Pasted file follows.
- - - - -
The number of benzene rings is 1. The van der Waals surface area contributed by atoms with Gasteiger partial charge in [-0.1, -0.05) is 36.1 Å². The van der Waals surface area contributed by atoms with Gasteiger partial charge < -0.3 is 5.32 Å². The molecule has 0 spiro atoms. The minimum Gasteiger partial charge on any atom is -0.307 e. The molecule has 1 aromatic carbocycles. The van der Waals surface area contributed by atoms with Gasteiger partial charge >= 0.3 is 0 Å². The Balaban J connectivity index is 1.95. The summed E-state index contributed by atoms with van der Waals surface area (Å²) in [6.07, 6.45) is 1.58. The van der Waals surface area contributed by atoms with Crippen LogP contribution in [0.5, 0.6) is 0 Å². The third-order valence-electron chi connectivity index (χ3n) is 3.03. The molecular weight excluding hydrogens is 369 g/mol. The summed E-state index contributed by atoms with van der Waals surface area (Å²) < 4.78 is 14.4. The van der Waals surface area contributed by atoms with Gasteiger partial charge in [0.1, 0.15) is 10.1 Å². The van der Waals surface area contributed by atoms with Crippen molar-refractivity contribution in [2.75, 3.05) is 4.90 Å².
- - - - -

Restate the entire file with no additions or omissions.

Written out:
The number of benzene rings is 1. The van der Waals surface area contributed by atoms with Gasteiger partial charge in [-0.1, -0.05) is 36.1 Å². The van der Waals surface area contributed by atoms with Gasteiger partial charge < -0.3 is 5.32 Å². The molecule has 0 spiro atoms. The minimum Gasteiger partial charge on any atom is -0.307 e. The molecule has 1 aromatic carbocycles. The van der Waals surface area contributed by atoms with Gasteiger partial charge >= 0.3 is 0 Å². The Balaban J connectivity index is 1.95. The summed E-state index contributed by atoms with van der Waals surface area (Å²) in [6.07, 6.45) is 1.58. The van der Waals surface area contributed by atoms with Crippen LogP contribution in [0.5, 0.6) is 0 Å². The third-order valence-electron chi connectivity index (χ3n) is 3.03. The molecular weight excluding hydrogens is 369 g/mol. The summed E-state index contributed by atoms with van der Waals surface area (Å²) < 4.78 is 14.4. The van der Waals surface area contributed by atoms with Gasteiger partial charge in [0.1, 0.15) is 10.1 Å². The van der Waals surface area contributed by atoms with Crippen molar-refractivity contribution in [2.75, 3.05) is 4.90 Å².